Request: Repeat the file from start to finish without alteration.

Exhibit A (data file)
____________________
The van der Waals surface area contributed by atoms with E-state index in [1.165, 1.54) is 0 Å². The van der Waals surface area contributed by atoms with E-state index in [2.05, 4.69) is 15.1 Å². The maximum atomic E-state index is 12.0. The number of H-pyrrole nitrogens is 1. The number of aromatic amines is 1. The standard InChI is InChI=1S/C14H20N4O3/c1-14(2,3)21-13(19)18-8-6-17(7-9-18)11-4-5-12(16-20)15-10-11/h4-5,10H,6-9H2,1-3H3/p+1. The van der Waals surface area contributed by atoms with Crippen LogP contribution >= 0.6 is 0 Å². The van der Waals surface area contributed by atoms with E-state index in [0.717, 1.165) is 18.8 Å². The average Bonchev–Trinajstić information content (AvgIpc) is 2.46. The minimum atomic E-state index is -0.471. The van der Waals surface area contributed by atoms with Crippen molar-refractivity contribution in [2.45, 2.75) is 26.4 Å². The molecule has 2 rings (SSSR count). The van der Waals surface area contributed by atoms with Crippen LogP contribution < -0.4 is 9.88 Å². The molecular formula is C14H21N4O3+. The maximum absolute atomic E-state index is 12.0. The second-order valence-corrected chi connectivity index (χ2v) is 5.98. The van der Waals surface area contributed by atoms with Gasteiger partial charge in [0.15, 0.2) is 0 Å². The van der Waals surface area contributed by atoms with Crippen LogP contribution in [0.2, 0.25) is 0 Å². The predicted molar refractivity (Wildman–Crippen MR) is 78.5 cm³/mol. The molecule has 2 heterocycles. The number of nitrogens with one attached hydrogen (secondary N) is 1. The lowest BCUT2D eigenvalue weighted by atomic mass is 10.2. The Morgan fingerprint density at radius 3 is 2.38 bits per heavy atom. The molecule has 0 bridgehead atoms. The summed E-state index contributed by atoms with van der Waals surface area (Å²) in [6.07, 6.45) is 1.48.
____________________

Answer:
The van der Waals surface area contributed by atoms with E-state index in [1.165, 1.54) is 0 Å². The van der Waals surface area contributed by atoms with E-state index in [2.05, 4.69) is 15.1 Å². The maximum atomic E-state index is 12.0. The number of H-pyrrole nitrogens is 1. The number of aromatic amines is 1. The standard InChI is InChI=1S/C14H20N4O3/c1-14(2,3)21-13(19)18-8-6-17(7-9-18)11-4-5-12(16-20)15-10-11/h4-5,10H,6-9H2,1-3H3/p+1. The van der Waals surface area contributed by atoms with Crippen LogP contribution >= 0.6 is 0 Å². The van der Waals surface area contributed by atoms with E-state index in [0.717, 1.165) is 18.8 Å². The average Bonchev–Trinajstić information content (AvgIpc) is 2.46. The minimum atomic E-state index is -0.471. The van der Waals surface area contributed by atoms with Crippen molar-refractivity contribution in [2.45, 2.75) is 26.4 Å². The molecule has 2 rings (SSSR count). The van der Waals surface area contributed by atoms with Crippen LogP contribution < -0.4 is 9.88 Å². The molecular formula is C14H21N4O3+. The maximum absolute atomic E-state index is 12.0. The second-order valence-corrected chi connectivity index (χ2v) is 5.98. The van der Waals surface area contributed by atoms with Gasteiger partial charge in [0.15, 0.2) is 0 Å². The van der Waals surface area contributed by atoms with Crippen LogP contribution in [0.2, 0.25) is 0 Å². The predicted molar refractivity (Wildman–Crippen MR) is 78.5 cm³/mol. The molecule has 2 heterocycles. The number of nitrogens with one attached hydrogen (secondary N) is 1. The lowest BCUT2D eigenvalue weighted by atomic mass is 10.2. The Morgan fingerprint density at radius 3 is 2.38 bits per heavy atom. The molecule has 0 bridgehead atoms. The summed E-state index contributed by atoms with van der Waals surface area (Å²) in [6.07, 6.45) is 1.48.